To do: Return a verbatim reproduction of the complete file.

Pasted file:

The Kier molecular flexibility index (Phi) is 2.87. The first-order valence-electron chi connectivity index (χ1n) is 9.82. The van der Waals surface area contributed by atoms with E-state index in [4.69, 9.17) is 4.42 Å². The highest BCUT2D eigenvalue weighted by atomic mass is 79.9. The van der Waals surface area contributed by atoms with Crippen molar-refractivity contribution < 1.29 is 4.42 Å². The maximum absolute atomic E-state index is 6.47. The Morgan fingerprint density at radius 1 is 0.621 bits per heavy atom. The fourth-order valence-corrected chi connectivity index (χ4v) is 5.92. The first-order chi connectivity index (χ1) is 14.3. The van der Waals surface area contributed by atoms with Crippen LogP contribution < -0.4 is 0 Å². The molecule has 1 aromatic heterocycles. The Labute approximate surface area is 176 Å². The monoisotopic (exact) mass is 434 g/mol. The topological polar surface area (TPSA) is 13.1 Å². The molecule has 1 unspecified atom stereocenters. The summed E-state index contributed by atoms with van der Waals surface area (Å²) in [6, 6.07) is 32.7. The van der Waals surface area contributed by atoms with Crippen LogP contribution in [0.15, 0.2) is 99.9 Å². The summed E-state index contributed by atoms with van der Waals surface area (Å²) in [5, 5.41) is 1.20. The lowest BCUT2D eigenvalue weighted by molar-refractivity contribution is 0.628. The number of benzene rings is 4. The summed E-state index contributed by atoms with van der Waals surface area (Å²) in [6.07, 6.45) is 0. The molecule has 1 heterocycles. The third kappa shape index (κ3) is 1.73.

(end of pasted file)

The Kier molecular flexibility index (Phi) is 2.87. The first-order valence-electron chi connectivity index (χ1n) is 9.82. The van der Waals surface area contributed by atoms with E-state index in [4.69, 9.17) is 4.42 Å². The highest BCUT2D eigenvalue weighted by atomic mass is 79.9. The van der Waals surface area contributed by atoms with Crippen molar-refractivity contribution < 1.29 is 4.42 Å². The maximum absolute atomic E-state index is 6.47. The Morgan fingerprint density at radius 1 is 0.621 bits per heavy atom. The fourth-order valence-corrected chi connectivity index (χ4v) is 5.92. The first-order chi connectivity index (χ1) is 14.3. The van der Waals surface area contributed by atoms with Crippen LogP contribution < -0.4 is 0 Å². The molecule has 1 aromatic heterocycles. The Labute approximate surface area is 176 Å². The monoisotopic (exact) mass is 434 g/mol. The topological polar surface area (TPSA) is 13.1 Å². The molecule has 1 unspecified atom stereocenters. The summed E-state index contributed by atoms with van der Waals surface area (Å²) in [6, 6.07) is 32.7. The van der Waals surface area contributed by atoms with Crippen LogP contribution in [0.15, 0.2) is 99.9 Å². The summed E-state index contributed by atoms with van der Waals surface area (Å²) in [5, 5.41) is 1.20. The lowest BCUT2D eigenvalue weighted by molar-refractivity contribution is 0.628. The number of benzene rings is 4. The summed E-state index contributed by atoms with van der Waals surface area (Å²) in [6.07, 6.45) is 0. The molecule has 1 heterocycles. The third kappa shape index (κ3) is 1.73.